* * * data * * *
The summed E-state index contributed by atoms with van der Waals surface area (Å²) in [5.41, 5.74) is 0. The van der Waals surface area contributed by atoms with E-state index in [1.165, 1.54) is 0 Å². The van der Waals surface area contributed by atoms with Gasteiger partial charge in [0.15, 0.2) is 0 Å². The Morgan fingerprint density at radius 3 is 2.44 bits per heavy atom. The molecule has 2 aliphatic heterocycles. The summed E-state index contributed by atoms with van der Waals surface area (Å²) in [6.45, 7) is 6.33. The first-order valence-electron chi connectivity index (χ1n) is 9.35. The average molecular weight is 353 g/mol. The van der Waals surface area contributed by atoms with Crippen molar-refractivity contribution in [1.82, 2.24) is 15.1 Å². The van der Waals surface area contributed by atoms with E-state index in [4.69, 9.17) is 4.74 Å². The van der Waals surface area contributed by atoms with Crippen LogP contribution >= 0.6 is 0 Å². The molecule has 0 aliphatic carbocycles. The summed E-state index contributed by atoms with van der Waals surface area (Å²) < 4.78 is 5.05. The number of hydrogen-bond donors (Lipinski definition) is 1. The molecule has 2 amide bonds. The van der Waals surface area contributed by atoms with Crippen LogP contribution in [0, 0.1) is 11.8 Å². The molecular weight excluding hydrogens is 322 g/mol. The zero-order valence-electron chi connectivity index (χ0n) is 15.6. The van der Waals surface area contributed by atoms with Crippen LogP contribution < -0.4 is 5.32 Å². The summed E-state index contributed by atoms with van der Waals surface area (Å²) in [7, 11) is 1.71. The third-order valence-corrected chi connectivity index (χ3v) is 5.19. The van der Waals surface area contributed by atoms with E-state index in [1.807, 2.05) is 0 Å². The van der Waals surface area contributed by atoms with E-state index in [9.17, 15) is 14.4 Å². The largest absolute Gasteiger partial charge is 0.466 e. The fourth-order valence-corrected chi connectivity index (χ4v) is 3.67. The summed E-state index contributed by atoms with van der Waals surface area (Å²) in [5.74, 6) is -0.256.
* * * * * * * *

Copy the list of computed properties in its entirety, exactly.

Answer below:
The summed E-state index contributed by atoms with van der Waals surface area (Å²) in [5.41, 5.74) is 0. The van der Waals surface area contributed by atoms with E-state index in [1.165, 1.54) is 0 Å². The van der Waals surface area contributed by atoms with Gasteiger partial charge in [0.15, 0.2) is 0 Å². The Morgan fingerprint density at radius 3 is 2.44 bits per heavy atom. The molecule has 2 aliphatic heterocycles. The summed E-state index contributed by atoms with van der Waals surface area (Å²) in [6.45, 7) is 6.33. The first-order valence-electron chi connectivity index (χ1n) is 9.35. The average molecular weight is 353 g/mol. The van der Waals surface area contributed by atoms with Crippen molar-refractivity contribution in [1.82, 2.24) is 15.1 Å². The van der Waals surface area contributed by atoms with E-state index in [4.69, 9.17) is 4.74 Å². The van der Waals surface area contributed by atoms with Crippen LogP contribution >= 0.6 is 0 Å². The molecule has 0 aliphatic carbocycles. The summed E-state index contributed by atoms with van der Waals surface area (Å²) < 4.78 is 5.05. The number of hydrogen-bond donors (Lipinski definition) is 1. The molecule has 2 amide bonds. The van der Waals surface area contributed by atoms with Crippen LogP contribution in [0, 0.1) is 11.8 Å². The molecular weight excluding hydrogens is 322 g/mol. The zero-order valence-electron chi connectivity index (χ0n) is 15.6. The van der Waals surface area contributed by atoms with Crippen LogP contribution < -0.4 is 5.32 Å². The summed E-state index contributed by atoms with van der Waals surface area (Å²) in [7, 11) is 1.71. The third-order valence-corrected chi connectivity index (χ3v) is 5.19. The van der Waals surface area contributed by atoms with E-state index in [1.807, 2.05) is 0 Å². The van der Waals surface area contributed by atoms with E-state index in [9.17, 15) is 14.4 Å². The largest absolute Gasteiger partial charge is 0.466 e. The fourth-order valence-corrected chi connectivity index (χ4v) is 3.67. The summed E-state index contributed by atoms with van der Waals surface area (Å²) in [5.74, 6) is -0.256.